I do not understand what you want to know concerning the XC90 T8. In your last sentence you say "its not about saving money from fuel , but instead the driving experience you get from the car" Can you be more specific. Are you asking about acceleration, comfort, ability to drive fast on mountain roads???? The T8 in power mode behaves in a spirited way. It is still a large car and will never behave like a sport sedan or sports car. The T8 demands Premium fuel not regular, so you should keep that in mind. Range Rover does make great looking but expensive vehicles. The word out is never keep a Range Rover beyond warranty.
      T5, T6, T8 all require premium fuel.

      T8 is great when in low speed, either in parking lot or heavy traffic. No engine noise, no exhaust, quiet and comfortable.

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      I thought premium was only recommended for the t5?

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      Quote Originally Posted by pkulak View Post
      I thought premium was only recommended for the t5?
      All, as in manual.

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    29. #27
      Quote Originally Posted by Zaxxon View Post
      My wife's drive was similar. 54 miles round-trip, suburb to suburb with regular streets plus a bunch of highway, but in traffic so speeds were not generally that high.

      She charged nightly and averaged around 37 mpg.
      Is she not able to charge it prior to her return trip? If the OP has the opportunity to recharge prior to each outbound and inbound trip their fuel efficiency would improve. 37mpg for a round trip of 54mi is pretty good while only charging overnight for a one way benefit from the battery and considering the return is as a standard hybrid (Prius-like).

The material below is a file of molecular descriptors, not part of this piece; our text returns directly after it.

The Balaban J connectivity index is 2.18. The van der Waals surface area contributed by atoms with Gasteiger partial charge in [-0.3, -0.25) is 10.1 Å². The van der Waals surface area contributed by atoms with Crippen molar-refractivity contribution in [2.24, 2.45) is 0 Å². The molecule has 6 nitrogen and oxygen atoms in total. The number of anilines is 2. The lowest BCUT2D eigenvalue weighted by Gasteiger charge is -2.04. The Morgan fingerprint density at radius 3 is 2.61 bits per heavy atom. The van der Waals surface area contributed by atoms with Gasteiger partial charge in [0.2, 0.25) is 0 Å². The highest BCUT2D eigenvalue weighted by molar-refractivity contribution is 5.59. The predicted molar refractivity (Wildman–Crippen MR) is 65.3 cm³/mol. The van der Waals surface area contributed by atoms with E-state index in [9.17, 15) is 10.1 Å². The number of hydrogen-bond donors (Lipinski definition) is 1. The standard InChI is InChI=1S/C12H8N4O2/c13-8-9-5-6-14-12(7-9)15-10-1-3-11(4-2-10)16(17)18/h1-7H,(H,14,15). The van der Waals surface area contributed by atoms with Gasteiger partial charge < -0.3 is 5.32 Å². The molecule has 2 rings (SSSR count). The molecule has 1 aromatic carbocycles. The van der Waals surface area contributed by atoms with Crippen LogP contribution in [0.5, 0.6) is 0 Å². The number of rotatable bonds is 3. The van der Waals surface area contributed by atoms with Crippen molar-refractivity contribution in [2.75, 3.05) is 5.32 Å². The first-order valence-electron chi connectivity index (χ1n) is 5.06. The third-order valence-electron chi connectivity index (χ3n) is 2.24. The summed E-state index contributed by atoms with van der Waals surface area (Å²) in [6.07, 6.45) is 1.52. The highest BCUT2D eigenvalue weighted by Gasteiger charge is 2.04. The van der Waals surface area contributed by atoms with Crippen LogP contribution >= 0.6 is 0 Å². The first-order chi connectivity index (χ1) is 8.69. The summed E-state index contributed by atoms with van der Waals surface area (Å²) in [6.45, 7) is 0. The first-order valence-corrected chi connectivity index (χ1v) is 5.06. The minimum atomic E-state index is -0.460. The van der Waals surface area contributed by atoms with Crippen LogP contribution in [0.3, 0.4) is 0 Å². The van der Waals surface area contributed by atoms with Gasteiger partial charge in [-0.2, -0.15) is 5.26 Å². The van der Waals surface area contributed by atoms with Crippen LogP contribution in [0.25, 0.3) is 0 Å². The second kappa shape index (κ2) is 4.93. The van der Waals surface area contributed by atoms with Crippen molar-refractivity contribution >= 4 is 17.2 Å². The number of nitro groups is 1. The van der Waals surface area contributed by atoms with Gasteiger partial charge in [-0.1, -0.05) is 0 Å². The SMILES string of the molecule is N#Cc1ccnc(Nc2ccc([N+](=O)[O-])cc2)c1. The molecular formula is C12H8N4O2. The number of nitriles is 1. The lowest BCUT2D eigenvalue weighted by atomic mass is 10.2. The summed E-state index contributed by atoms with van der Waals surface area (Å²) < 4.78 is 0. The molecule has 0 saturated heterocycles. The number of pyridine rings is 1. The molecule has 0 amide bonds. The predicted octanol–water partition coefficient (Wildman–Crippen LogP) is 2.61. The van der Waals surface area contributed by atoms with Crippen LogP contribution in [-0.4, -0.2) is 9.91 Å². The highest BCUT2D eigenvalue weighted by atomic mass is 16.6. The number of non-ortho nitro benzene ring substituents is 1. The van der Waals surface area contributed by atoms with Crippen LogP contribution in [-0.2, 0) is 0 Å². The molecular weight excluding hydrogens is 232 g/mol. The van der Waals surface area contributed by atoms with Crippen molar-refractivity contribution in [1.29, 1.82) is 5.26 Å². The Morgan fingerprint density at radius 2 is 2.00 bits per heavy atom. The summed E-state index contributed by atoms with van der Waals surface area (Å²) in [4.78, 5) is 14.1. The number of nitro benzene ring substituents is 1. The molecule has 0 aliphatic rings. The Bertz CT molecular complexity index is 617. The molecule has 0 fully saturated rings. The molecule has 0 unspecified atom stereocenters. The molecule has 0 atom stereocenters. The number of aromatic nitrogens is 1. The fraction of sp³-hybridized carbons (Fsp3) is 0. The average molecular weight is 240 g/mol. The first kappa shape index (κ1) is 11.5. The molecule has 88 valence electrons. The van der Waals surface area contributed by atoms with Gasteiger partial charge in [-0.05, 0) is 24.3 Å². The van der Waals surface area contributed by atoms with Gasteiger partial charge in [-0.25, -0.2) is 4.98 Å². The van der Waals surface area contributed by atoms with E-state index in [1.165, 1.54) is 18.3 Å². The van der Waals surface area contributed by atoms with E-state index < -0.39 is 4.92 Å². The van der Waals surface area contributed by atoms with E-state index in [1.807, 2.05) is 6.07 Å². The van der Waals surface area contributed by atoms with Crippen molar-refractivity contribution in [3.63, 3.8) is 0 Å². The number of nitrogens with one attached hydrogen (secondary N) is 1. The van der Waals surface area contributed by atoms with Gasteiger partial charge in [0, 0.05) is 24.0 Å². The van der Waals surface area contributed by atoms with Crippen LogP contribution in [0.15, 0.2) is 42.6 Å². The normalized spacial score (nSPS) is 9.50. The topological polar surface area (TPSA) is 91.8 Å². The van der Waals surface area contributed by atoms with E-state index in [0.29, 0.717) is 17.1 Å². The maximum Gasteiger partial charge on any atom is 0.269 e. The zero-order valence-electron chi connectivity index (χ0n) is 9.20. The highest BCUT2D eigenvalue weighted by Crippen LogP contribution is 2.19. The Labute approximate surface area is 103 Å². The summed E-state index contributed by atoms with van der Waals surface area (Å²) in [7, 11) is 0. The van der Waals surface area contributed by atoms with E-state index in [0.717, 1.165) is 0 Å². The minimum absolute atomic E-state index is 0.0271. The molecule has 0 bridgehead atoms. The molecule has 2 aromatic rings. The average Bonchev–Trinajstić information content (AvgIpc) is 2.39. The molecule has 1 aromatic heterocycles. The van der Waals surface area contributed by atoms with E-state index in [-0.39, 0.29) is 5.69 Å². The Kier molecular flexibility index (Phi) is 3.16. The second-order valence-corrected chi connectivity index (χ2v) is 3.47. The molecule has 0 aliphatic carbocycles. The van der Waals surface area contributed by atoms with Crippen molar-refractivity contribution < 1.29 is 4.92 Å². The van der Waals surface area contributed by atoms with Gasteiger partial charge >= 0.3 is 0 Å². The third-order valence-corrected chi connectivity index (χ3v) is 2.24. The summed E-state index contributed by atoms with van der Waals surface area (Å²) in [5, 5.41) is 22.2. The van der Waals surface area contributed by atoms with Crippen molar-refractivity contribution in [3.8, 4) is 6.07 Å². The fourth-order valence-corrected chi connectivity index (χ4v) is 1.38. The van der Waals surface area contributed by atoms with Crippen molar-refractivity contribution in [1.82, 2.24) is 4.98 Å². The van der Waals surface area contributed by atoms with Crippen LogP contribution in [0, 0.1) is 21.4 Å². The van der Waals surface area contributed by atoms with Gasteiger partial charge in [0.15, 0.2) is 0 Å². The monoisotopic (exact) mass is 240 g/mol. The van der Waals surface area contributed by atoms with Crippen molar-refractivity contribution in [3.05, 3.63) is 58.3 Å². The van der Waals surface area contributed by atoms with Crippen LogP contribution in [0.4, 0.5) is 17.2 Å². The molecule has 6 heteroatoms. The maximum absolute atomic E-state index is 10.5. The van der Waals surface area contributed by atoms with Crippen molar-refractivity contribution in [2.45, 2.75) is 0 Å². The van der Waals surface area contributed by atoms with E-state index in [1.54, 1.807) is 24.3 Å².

I’ve done similar trips (going to our local IKEA) of about 26mi each way and having a fully charged battery for each leg I was able to achieve 57.4mpg roundtrip. This of course is highly variable as traffic conditions and topography will dramatically impact MPG. On the most recent trip to IKEA I achieved 76.3mpg on the outbound and 46.2mpg on the inbound (rear was full of enough drawers and trays for 2 closets, easily an extra 100kg). Our topography is such that the return has more elevation gain than on the outbound. Tracking elevation in VOC would be a cool feature for the T8 much like you can track efficiency at any point during a trip.
      Last edited by VolvoUhu; 10-03-2019 at 01:07 AM.
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    30. #28
      Junior Member Dilinger's Avatar
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      Quote Originally Posted by FusionRedXC60 View Post
      T5, T6, T8 all require premium fuel.

      T8 is great when in low speed, either in parking lot or heavy traffic. No engine noise, no exhaust, quiet and comfortable.

      Sent from my Z978 using Tapatalk
      For me the low speed comfort of not hearing the ICE is the best advantage it has.

      I wish the mild hybrids would offer 2-4 miles range like in some other brands ( i think RR).


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    31. #29
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      Quote Originally Posted by VolvoUhu View Post